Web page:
In order to develop values-based policies and procedures for our communities, we need to take a few steps back from the more practical concerns and examine our communal principles and Jewish ethical values and teachings. We must first clarify our terms, examine our preexisting attitudes, and understand how our experiences impact the decisions we make in community.
Each community develops its own set of values and principles that will guide its conscious, ethical and creative management. Congregations are also part of a larger network of communities within their own religious stream. Whether “affiliated,” “unaffiliated” or “independent,” no organization or congregation operates in a “values-free zone.” The religious legacies and personal histories that have given birth to our unique communal expression of our faith traditions influence us all, and we are all part of the larger society that carries its own norms and values.
The Jewish Way: Text, Tradition, and Today
Understanding Judaism as the “evolving religious civilization of the Jewish people” (Kaplan, 1934) means recognizing that all aspects of Jewish communal life exist within the realm of the sacred. From making decisions about marketing and publicity to budgeting and setting dues schedules, our choices hold the potential to reflect the individual commitments and the collective covenant of the community, informed by the ethics, values and lived experience, both past and present, of the Jewish people.
The Reconstructionist model of studying Jewish sources is based on the perspective that Judaism is an unfolding religious culture. Though text study has classically been thought of as the study of the Torah and the Talmud, Reconstructionists believe that modern texts, including policies and other documents created by congregations are sacred as well. By studying this blend of traditional and contemporary sources, we can develop a process of values-based decision making.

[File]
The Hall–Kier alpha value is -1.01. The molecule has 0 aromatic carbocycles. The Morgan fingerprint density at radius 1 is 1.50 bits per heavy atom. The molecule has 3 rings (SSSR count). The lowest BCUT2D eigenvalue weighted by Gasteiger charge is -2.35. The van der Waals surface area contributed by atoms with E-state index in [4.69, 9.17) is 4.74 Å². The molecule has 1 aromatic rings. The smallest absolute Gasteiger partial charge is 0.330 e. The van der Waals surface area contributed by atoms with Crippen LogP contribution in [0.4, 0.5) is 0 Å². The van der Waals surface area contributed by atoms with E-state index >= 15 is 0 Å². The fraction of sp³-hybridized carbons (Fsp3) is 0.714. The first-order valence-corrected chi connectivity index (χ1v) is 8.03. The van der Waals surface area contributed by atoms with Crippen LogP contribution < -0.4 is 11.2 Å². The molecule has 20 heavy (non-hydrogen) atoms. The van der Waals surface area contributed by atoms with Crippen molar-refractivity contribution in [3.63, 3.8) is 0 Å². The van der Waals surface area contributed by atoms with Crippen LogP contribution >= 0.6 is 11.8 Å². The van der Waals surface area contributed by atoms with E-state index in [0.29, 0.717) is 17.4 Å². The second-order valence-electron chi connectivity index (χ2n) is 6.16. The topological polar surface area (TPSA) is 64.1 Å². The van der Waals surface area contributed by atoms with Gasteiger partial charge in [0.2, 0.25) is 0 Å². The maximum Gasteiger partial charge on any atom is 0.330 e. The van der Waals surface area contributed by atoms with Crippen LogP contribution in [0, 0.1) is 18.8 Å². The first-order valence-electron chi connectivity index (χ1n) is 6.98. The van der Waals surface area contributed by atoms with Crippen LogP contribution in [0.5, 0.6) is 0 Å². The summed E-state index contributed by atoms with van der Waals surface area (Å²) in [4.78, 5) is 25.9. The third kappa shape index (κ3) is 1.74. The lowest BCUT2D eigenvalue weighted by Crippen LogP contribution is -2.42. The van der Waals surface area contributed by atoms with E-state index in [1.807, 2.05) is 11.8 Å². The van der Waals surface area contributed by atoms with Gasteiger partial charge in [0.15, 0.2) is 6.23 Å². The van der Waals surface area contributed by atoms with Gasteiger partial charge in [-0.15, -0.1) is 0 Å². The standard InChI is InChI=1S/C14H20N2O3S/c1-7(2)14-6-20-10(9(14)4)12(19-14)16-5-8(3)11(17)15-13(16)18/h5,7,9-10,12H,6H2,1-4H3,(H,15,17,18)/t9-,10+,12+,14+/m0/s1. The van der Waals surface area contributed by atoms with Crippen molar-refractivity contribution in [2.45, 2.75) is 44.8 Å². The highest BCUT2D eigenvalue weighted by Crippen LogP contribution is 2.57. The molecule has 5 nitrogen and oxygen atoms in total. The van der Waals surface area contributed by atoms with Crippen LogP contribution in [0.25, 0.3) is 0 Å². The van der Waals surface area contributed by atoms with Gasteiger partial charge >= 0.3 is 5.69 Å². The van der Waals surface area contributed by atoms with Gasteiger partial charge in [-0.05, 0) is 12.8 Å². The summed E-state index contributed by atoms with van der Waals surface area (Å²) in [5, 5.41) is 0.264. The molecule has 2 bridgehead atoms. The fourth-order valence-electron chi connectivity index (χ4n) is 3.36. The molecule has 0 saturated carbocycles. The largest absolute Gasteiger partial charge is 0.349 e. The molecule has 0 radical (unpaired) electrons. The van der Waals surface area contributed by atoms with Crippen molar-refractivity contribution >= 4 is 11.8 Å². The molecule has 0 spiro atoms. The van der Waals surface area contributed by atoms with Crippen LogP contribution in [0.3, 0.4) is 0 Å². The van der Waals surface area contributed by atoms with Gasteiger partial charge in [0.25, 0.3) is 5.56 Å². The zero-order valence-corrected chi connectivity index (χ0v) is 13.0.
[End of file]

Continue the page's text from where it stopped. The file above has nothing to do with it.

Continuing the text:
Whether you are using textual sources from the Bible, Mishnah, Talmud, Midrash, other medieval texts or modern writings, think creatively about ways that you can bring these texts back to your larger community and use them as teaching tools.
Having explored a text or idea from Jewish tradition, look at your own communal descriptions (mission statement, newsletter, brochure, programming and educational offerings) and compare them with your budgets, revenues, and expenditures, and examine them as texts that reveal your communal spiritual journey and stated values. Look at your communal documents and examine them as texts that reveal your communal spiritual journey and stated values.
You may want to consider using Jewish texts in the following ways:
- As the subject of a “Dvar Torah” or sermon.
- As a topic for a newsletter article.
- As a topic for an adult education class.
- As prayerful intention-setting (kavannah) for a board or committee meeting.
- As a text for your mission statement, by-laws or communal guidelines.
- As part of your youth education.
- As an opening for a “shabbaton” or communal retreat.
- Exploring in what ways values are suggested by different texts.
- How are values from a different era relevant today? If they are not, how might they be reconstructed?
- Exploring an experience in your community that you have had that relates to one of these texts.
This article was part of a resource guide developed by Rabbi Shawn Zevit, Rabbi Yohanna Kinberg, Rabbi Jonathan Malamy, and Sara Mosenkis.